Western media scare the average man with stories that Russian troops, following Syria, appeared in another Middle Eastern country engulfed in civil war, Libya. We already wrote about this. What, nevertheless, can be the military-political interests of Moscow?
How long will non-interference last?
Seven years in Libya, there is a civil war that began after the overthrow of Muammar Gaddafi, who ruled the country completely for more than forty years. The victims of this war were at least forty thousand people (about an order of magnitude less than in neighboring Syria, also at war since 2011).
As in the Syrian conflict, many parties are involved in the Libyan: the most influential players today are France, the United Kingdom and Italy (they are in favor of “freezing” the conflict), as well as Egypt and the UAE (they see Libya as a springboard for attacking political Islamism).
The fact that the Kremlin also wants to play an ever-increasing role from the Libyan campaign has been long reported by Western media. This was indicated by the fact that Field Marshal Khalifa Haftar, the commander of the Libyan Armed Forces, as well as his special envoy Abdel Basit al Badri (the Libyan ambassador in Saudi Arabia) repeatedly visited Moscow. Haftar was even invited on board the aircraft carrier Admiral Kuznetsov, where he held a videoconference with Russian Defense Minister Sergei Shoigu.
The British claim that “several dozen” special forces landed in North Africa
In June 2016, Libyan dinars for about $ 3 billion dollars were printed in Moscow – then they were sent in several tranches to the Central Bank of Libya, controlled again by Haftar.
It is curious that in Moscow they accepted Western-backed Prime Minister Fayez Al-Serraj (opponent of Haftar) – but by diplomatic officials of a lower level than Field Marshal.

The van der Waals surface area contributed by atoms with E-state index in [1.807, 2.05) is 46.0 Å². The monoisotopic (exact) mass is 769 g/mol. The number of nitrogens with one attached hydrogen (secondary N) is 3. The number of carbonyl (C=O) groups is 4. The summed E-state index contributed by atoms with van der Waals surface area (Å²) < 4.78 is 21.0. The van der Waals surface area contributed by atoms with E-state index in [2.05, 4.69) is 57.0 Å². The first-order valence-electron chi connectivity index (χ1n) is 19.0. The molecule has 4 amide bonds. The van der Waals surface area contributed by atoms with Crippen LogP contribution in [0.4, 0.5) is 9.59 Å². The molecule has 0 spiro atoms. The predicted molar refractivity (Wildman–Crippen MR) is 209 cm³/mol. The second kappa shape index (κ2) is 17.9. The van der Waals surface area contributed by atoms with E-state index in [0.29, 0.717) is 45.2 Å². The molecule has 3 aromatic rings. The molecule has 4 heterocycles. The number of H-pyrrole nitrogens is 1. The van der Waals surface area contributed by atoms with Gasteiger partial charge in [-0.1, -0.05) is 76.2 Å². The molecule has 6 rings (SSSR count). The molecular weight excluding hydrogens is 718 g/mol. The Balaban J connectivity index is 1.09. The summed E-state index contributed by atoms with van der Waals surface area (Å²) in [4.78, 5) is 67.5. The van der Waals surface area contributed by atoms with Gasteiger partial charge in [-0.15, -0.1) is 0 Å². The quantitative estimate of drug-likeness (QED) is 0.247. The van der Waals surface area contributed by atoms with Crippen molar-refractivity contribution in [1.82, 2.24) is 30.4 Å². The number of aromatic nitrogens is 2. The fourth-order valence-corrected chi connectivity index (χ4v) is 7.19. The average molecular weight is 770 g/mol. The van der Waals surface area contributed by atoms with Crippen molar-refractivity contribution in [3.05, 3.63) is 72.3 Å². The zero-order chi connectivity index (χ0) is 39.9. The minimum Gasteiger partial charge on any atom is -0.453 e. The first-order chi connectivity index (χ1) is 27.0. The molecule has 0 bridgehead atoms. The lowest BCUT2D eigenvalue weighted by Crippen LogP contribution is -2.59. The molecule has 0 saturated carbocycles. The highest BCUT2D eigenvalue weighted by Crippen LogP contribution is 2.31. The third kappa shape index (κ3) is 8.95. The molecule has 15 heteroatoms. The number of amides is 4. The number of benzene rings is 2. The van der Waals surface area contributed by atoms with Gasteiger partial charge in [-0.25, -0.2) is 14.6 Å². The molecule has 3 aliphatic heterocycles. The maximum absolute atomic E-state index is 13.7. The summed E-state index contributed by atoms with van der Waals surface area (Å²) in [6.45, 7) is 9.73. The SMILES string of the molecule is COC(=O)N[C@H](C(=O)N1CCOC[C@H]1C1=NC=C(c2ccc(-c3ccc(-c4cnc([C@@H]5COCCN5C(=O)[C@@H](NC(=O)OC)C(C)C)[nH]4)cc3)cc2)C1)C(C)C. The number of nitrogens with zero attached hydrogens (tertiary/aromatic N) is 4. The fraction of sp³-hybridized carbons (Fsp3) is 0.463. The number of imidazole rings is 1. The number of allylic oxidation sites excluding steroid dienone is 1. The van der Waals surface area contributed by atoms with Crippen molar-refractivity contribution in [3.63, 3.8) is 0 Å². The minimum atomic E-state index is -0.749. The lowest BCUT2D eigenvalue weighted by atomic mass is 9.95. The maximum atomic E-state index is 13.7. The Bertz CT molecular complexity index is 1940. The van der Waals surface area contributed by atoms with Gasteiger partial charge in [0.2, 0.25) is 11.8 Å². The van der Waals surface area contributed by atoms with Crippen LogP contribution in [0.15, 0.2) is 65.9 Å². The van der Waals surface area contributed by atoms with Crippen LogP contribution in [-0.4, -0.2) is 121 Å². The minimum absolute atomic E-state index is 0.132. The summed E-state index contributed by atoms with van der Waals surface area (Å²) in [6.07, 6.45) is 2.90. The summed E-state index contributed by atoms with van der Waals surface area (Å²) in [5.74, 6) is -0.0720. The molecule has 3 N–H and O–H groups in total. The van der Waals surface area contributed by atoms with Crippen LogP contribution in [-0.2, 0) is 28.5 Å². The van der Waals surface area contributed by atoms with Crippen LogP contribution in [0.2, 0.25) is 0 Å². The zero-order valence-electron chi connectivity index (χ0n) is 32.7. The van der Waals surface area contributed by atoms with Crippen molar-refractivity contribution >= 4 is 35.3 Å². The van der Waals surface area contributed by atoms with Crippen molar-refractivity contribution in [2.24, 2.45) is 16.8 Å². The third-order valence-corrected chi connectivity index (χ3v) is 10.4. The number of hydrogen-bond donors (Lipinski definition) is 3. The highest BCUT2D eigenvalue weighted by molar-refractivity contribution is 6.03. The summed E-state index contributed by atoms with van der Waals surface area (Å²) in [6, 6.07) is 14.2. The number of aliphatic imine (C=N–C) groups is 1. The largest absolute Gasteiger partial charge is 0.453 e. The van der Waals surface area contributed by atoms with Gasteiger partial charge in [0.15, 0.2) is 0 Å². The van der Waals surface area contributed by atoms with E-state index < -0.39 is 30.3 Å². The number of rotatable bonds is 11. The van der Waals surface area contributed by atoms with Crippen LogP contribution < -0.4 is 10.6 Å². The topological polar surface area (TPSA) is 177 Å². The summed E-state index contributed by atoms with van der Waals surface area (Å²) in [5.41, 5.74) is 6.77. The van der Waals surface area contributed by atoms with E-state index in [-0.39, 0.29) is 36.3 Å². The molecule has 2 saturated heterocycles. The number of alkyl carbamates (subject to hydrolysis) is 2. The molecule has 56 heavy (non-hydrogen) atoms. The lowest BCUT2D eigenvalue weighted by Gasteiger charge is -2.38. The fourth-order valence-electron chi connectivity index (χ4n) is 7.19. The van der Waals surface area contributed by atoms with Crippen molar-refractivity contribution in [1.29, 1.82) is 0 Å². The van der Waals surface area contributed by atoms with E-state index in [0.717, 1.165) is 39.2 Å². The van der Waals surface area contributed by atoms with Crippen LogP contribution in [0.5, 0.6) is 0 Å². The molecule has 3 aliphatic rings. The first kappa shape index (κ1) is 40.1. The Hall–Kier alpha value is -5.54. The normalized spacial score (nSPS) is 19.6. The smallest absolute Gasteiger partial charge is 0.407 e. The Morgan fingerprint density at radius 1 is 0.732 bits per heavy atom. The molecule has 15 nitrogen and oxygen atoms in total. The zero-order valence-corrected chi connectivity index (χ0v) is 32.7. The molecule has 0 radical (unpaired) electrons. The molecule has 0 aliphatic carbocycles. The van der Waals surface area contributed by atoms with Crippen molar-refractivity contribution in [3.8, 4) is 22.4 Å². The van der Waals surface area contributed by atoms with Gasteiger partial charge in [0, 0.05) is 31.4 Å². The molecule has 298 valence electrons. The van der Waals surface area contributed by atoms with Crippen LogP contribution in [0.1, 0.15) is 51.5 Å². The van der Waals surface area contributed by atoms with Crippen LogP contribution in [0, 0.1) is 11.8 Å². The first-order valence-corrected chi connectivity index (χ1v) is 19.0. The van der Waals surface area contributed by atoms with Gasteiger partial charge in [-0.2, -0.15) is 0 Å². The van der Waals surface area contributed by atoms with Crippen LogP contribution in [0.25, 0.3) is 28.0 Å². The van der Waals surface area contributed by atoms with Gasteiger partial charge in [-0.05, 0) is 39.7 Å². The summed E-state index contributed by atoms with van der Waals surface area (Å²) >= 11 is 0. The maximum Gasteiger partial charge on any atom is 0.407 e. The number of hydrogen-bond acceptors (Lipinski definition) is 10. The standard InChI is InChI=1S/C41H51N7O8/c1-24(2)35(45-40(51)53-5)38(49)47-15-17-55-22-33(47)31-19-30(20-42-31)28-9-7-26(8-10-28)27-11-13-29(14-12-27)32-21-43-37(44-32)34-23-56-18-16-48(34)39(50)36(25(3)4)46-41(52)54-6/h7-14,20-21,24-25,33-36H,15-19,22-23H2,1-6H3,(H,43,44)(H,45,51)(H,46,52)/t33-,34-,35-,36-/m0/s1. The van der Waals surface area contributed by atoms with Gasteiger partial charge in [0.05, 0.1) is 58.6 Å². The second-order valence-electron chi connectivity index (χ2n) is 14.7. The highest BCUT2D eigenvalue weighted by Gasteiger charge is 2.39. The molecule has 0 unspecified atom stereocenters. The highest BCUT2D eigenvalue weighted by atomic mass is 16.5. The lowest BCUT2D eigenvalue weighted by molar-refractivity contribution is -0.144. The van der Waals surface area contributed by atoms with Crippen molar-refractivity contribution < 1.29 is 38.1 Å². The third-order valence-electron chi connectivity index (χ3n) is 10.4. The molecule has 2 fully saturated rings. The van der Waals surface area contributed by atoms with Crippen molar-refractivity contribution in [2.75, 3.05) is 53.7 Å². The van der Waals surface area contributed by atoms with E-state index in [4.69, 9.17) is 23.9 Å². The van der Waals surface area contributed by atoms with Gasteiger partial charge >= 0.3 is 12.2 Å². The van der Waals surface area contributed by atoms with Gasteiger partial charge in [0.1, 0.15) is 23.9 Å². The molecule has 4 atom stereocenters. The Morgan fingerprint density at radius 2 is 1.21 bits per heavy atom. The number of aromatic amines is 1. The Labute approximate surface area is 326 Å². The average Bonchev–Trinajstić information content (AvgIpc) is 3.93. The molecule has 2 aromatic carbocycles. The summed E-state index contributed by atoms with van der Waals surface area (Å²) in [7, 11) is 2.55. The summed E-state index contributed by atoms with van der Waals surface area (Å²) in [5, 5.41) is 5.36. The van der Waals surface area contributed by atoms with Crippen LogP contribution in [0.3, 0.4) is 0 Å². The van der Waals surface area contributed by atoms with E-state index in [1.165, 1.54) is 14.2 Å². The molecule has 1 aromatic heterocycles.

Now in the western, then in the Arab editions, information appeared every now and again that Russia is trying to circumvent the UN arms embargo to warring Libya in various ways – the weapon goes through Egypt (which, in turn, supports Field Marshal Haftar). Russian military experts were also seen on the Libyan-Egyptian border – but they did not take part in the hostilities, but were engaged in servicing weapons systems. But how long will non-interference last?
Professor Roshchin: Russia will not take control of Libya
The “Free Press” frankly spoke with our regular expert, Senior Researcher at the Institute of Oriental Studies of the Russian Academy of Sciences, Professor Mikhail Roshchin about what is happening around Libya today.
– Mikhail Yuryevich, the civil war in Libya has been going on, like in Syria, since 2011. What really is this state today, what part of the territory are controlled by terrorists?
– If to speak really, today there is no single authority in Libya. Historically and in the past, the country was divided into Tripolitania (western part) and Cyrenaica, which in Arabic is called Barca. This division was successfully overcome during the reign of Muammar Gaddafi, but now everything has returned to normal.